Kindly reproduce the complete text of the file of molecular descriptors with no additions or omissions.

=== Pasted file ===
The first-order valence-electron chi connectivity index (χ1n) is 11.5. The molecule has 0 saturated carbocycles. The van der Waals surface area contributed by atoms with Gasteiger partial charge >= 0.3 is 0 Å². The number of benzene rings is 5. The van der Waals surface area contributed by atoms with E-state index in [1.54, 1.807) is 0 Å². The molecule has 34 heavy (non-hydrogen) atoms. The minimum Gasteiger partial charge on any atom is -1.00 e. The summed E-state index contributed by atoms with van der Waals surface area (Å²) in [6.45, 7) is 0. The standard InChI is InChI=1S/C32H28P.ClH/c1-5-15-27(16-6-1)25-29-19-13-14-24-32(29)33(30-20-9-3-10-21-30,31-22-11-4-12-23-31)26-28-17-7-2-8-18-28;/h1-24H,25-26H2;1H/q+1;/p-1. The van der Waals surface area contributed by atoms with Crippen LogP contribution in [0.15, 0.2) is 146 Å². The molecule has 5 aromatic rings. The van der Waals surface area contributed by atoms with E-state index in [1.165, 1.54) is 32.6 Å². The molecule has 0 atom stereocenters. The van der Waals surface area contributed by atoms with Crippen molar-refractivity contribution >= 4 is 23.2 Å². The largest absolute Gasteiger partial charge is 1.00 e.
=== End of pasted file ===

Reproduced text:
The first-order valence-electron chi connectivity index (χ1n) is 11.5. The molecule has 0 saturated carbocycles. The van der Waals surface area contributed by atoms with Gasteiger partial charge >= 0.3 is 0 Å². The number of benzene rings is 5. The van der Waals surface area contributed by atoms with E-state index in [1.54, 1.807) is 0 Å². The molecule has 34 heavy (non-hydrogen) atoms. The minimum Gasteiger partial charge on any atom is -1.00 e. The summed E-state index contributed by atoms with van der Waals surface area (Å²) in [6.45, 7) is 0. The standard InChI is InChI=1S/C32H28P.ClH/c1-5-15-27(16-6-1)25-29-19-13-14-24-32(29)33(30-20-9-3-10-21-30,31-22-11-4-12-23-31)26-28-17-7-2-8-18-28;/h1-24H,25-26H2;1H/q+1;/p-1. The van der Waals surface area contributed by atoms with Crippen LogP contribution in [0.15, 0.2) is 146 Å². The molecule has 5 aromatic rings. The van der Waals surface area contributed by atoms with E-state index in [1.165, 1.54) is 32.6 Å². The molecule has 0 atom stereocenters. The van der Waals surface area contributed by atoms with Crippen molar-refractivity contribution >= 4 is 23.2 Å². The largest absolute Gasteiger partial charge is 1.00 e.